Guilt: It’s a Part of Loss

Do you feel guilty? It’s ok. Guilt is a natural feeling to have after losing a parent.

There are five stages of loss and grieving. Denial. Anger. Bargaining. Depression. Acceptance. The one thing I learned after my mom died is that there are many different feelings that can occur during these stages. Also, for me, these stages did not follow any specific order. Everyone grieves differently and there is no right or wrong way to grieve.

The one emotion that floored me after my mom died was guilt. Things I should have done or said. Things I wish I never had said or done. Every day it seemed that something new I wish I had done differently or said to my mom before she died would pop into my mind and haunt me. 

The guilt would not go away.

My mom was gone. I could not go back and change what had happened. I couldn’t call my mom and say “I’m sorry.” And the guilt weighed on me, dragging me further into my world of loss and sadness. I began to wish for just one more hour with my mom to tell her everything I hadn’t during the lifetime we shared together. All the things I had hidden from my mom I now wished I could share with her. I found myself talking to my mom, telling her how sorry I was, hoping that somehow she could hear me.

My cloak of guilt almost smothered me.

The guilt I carried for years after my mom died is a weight I wish for no one. It was a horrible way to live, and the feeling of guilt seemed to seep into every crevice of my heart. I don’t know why I felt such deep guilt. But it was there and I didn’t know how to escape it. I wasn’t the best daughter, but I wasn’t the worst either. And I made the most of the final 349 days of my mom’s life.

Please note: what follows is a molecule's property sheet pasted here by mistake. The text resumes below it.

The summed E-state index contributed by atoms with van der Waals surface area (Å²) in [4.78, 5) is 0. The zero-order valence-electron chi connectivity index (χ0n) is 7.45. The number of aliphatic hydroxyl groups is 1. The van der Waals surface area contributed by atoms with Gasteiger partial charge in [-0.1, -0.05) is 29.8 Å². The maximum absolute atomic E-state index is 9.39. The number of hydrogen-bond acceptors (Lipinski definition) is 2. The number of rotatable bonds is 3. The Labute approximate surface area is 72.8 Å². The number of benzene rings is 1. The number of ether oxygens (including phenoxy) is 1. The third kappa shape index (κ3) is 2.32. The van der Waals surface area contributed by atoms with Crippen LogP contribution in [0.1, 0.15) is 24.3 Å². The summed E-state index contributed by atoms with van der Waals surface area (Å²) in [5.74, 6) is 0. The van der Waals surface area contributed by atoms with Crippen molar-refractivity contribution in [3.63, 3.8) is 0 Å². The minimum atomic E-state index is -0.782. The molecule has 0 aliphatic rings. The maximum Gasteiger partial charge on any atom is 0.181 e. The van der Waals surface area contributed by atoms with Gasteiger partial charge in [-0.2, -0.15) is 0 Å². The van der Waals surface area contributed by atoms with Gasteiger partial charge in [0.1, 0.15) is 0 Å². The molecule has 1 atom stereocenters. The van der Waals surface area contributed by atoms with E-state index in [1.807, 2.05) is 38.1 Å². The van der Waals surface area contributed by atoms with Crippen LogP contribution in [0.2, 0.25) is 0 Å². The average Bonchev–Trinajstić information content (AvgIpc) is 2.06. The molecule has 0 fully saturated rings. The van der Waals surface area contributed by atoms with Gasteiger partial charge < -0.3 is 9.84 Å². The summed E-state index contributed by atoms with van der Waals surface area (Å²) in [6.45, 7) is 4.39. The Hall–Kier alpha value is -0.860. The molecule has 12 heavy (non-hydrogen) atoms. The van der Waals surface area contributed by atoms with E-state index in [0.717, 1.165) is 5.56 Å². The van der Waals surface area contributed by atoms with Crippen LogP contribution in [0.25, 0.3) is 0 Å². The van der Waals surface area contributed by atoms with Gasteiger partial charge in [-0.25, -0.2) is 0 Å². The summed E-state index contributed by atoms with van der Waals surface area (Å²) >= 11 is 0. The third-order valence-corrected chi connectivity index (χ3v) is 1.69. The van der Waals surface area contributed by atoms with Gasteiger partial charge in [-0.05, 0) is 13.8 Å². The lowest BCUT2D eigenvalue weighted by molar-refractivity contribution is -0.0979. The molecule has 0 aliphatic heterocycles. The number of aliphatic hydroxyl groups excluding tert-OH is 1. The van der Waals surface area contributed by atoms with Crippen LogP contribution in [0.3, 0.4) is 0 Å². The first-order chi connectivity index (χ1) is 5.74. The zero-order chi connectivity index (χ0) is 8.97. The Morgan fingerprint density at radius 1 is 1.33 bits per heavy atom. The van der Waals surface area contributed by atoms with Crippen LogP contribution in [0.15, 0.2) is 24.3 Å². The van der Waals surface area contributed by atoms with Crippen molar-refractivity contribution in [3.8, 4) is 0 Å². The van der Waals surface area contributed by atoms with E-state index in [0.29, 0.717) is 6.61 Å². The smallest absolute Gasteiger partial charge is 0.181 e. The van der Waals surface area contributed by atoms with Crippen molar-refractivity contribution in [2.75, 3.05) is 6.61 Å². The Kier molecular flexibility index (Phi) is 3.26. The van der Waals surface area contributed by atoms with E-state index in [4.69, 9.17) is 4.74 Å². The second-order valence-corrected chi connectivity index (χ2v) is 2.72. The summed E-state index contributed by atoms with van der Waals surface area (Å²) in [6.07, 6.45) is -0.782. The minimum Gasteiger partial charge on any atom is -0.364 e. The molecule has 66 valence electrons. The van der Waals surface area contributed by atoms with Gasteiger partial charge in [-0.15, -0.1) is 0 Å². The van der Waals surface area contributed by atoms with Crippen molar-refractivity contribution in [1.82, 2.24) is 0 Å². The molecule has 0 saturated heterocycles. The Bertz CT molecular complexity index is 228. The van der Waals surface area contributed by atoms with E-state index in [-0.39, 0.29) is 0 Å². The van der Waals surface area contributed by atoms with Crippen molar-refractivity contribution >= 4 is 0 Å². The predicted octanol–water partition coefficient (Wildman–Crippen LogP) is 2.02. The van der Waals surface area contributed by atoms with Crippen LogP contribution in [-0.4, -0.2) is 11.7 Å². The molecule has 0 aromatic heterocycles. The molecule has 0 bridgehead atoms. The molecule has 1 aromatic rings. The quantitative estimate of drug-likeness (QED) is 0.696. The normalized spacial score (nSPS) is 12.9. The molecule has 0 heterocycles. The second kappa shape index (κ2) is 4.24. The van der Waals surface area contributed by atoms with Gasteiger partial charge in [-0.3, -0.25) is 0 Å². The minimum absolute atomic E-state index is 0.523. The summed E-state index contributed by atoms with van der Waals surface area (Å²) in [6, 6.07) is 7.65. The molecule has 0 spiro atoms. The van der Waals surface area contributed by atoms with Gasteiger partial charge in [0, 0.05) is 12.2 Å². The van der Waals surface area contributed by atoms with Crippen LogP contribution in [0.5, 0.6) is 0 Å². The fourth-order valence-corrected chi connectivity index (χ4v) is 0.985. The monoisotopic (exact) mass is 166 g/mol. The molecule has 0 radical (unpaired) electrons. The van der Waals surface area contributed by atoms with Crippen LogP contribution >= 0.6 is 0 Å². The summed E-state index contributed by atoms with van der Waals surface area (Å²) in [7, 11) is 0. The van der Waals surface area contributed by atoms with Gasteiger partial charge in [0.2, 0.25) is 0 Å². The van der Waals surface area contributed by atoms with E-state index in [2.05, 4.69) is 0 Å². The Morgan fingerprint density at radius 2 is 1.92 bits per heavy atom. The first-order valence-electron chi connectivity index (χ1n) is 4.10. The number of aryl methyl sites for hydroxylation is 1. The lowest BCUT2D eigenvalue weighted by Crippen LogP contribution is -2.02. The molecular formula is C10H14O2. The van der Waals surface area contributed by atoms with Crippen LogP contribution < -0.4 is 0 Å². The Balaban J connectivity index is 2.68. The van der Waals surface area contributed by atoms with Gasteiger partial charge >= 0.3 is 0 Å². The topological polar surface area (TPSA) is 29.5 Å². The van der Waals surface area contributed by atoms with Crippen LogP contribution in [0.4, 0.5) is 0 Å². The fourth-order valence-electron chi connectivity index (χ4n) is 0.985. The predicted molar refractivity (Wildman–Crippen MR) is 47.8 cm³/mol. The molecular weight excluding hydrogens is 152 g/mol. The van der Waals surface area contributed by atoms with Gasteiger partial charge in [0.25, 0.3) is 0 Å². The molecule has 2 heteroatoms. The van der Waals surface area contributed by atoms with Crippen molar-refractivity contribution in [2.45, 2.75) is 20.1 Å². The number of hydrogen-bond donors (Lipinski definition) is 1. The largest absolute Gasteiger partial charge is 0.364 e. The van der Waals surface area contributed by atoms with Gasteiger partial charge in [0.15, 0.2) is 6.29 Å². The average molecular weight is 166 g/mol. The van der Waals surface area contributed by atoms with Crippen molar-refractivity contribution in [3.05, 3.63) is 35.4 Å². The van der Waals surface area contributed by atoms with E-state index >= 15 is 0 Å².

Then I realized something.

One day I was talking with my pastor. He had never met my mom, but I felt like I could talk to him and I knew I needed to talk to someone. He asked me a question. Is this the life your mom would want for you? The answer was an easy one. No. My mom would want me to be happy and not weighed down by all these negative emotions. I realized that for many months I had merely been existing, going through the motions of life, and not really living. I definitely wasn’t happy.

Change was slow, but I did it.

Shedding my cloak of guilt wasn’t easy. There were so many things I wish I could change. But I couldn’t change what I wanted to. I had to change myself, most importantly my way of thinking. I did the best I could as a daughter and a secondary caretaker. In those last months, weeks, and days of my mom’s life I did my best to give her what she needed and to bring happiness into her life. 

But most importantly, when my mom died she knew how much I loved her. I also knew how much my mom loved me and that the way I was feeling and living would make her sad. She would probably say something like “Oh Kathryn, don’t be silly. I love you and only want you to be happy.” I stopped myself when the feeling of guilt crept in and remembered my mom’s love. 

It is important to know that whatever you are feeling after losing a parent is okay. Guilt, sadness, anger, depression…these are all normal feelings that come with loss. Keep moving forward, one step at a time, and reach out to someone if you feel overwhelmed or need to talk.

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